Oils Ain't Soap

Performed at the Finals of the Tasmanian Open Stand-Up Competition 1998

[MP3 sample, 372K] Have you ever noticed how a lot of stand-up comedians start off their acts with the words 'have you ever noticed'? And if they're really trying to be smart, they'll make a joke about how they started by saying 'have you ever noticed'. And have you noticed how, whenever they tell you about something they find really annoying, they'll finish by saying 'I really hate that'? I really hate that.

Stand-up comedians also make lots of jokes about places that have been in the news lately. Like Indonesia. Indonesia's been in the news a lot lately. President Suharto, forced out of power by thousands of protesting students. 'Let that be a lesson to you!' they said. 'That'll learn you!' Yes, it's a lesson for repressive regimes everywhere: watch out for students. (So that's why the Howard government has been cutting back higher education.)

I flew over Indonesia a few months ago, on my way home from overseas. I've been doing a lot of flying in aeroplanes lately—as opposed to flying in... balloons—and it's got to the point where I don't even notice the safety announcements any more. I just watch the flight attendants' faces when they're doing the demonstrations. They always look so bored. They don't even get to speak—it's just: (quick impression of safety demo in a bored fashion). (Have you ever noticed how comedians love doing mime routines when they're being recorded for radio?)

Anyway, the poor old flight attendants—they've done those demos so many times. The same gig, every day of the week, all year. It's like being an extra on Phantom of the Opera. You even have to wear a mask.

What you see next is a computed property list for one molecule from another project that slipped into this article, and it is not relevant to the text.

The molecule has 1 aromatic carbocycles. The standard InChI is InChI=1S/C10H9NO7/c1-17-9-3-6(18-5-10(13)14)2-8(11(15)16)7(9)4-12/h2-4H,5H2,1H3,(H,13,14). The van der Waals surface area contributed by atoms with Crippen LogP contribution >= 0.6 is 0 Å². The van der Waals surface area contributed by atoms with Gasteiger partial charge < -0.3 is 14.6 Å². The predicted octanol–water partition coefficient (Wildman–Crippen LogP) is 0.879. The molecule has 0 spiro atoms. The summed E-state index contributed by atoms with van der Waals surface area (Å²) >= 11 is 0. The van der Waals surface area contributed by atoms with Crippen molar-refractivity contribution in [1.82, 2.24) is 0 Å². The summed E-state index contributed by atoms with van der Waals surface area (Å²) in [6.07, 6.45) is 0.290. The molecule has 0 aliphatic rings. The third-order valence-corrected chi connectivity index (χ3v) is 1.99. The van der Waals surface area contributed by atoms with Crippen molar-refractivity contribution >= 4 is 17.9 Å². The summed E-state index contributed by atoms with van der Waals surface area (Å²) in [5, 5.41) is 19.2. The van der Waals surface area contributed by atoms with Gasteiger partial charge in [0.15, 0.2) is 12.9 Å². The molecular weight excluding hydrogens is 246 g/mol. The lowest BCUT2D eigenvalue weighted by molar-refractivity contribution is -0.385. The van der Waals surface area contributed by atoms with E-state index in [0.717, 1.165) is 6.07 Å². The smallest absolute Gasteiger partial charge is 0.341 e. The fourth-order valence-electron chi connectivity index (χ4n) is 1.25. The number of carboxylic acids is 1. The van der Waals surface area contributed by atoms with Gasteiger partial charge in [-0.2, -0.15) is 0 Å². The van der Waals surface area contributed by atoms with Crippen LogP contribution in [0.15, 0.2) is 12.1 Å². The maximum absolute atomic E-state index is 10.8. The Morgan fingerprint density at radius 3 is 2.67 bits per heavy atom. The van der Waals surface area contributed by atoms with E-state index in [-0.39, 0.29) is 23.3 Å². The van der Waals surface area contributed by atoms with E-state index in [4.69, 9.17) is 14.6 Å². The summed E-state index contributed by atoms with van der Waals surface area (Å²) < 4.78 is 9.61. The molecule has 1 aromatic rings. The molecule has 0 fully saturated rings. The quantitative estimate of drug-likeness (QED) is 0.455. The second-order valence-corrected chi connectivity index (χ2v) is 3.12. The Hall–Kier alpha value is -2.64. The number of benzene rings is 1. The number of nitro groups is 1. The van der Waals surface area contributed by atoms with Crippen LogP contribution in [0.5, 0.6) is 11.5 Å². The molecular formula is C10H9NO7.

They make a big fuss about safety on aeroplanes, but when you look at it, it's actually much more dangerous to drive a car. (Well, unless you're driving a 747 down Davey Street.) But we don't get safety announcements in cars, do we? Yet. I reckon it's only a matter of time. First we had seatbelts, now we have airbags, and next we'll have a recording that comes on every time you start the engine:

'Thank you for travelling with the Toyota Corona Mark II. Please give us your full attention for the next few minutes. Take a moment to note the exits on your vehicle. These are located to your left... and right. By now, your seatbelt should be fastened... unless the clasp isn't working again, in which case the belt should be draped loosely across your body to fool the cops from a distance. In the event of a collision with an oncoming BMW, an airbag will inflate... in the BMW. Meanwhile, you will be thrown head-first through the windscreen. Should this journey take you across water... your car will sink. To escape from your watery tomb, use the emergency exits located to your left... and right. Thank you, and enjoy your ride.'

In all fairness, I should add that my Toyota Corona Mark II is actually extremely safe. That's because right now it's up on bricks. The only danger if you're sitting in it at the moment comes from Sale of the Century champions.

My car's been on bricks while I've been away, and now I have to get it re-registered—which means taking it over the pits. What is it with the pits? Who would want to work in 'the pits'? Isn't that the term people use to describe a really bad job? 'It's the pits'?

I guess it is a pretty crap job, though. Sitting in a hole all day, getting oil dripped on you. All those grease and oil stains on your overalls... you'd be constantly getting badgered by that bloke from NapiSan. 'Will you take the NapiSan challenge?' 'Yeah, orright. By the way, your diff's rooted.'

Yes, it won't only be the oil companies who'll be stuffed when the fossil fuels run out. It'll be NapiSan. No more oil! No more grease! They'll be reduced to coffee spills and grass stains. (And...uh... nappies.) They'll be desperately trying to find a solar energy equivalent of oil stains. 'NapiSan combats unsightly sun-fading.'

Yeah, NapiSan commercials are pretty bad—but not as bad as certain Tasmanian commercials. Like: 'Shop at Tiger Super Barn/Where there's heaps of cheap specials!' Where the shopping trolley with the cut-out tiger dances across the screen, and the voiceover says 'Salubrious!' Or there's 'Ralph's Super Se-ven/Su-per Sa-vers'. That one has been playing for twenty years. At least since I was in primary school. Ralph has probably saved enough by now to buy Indonesia. He could be President Superseveno!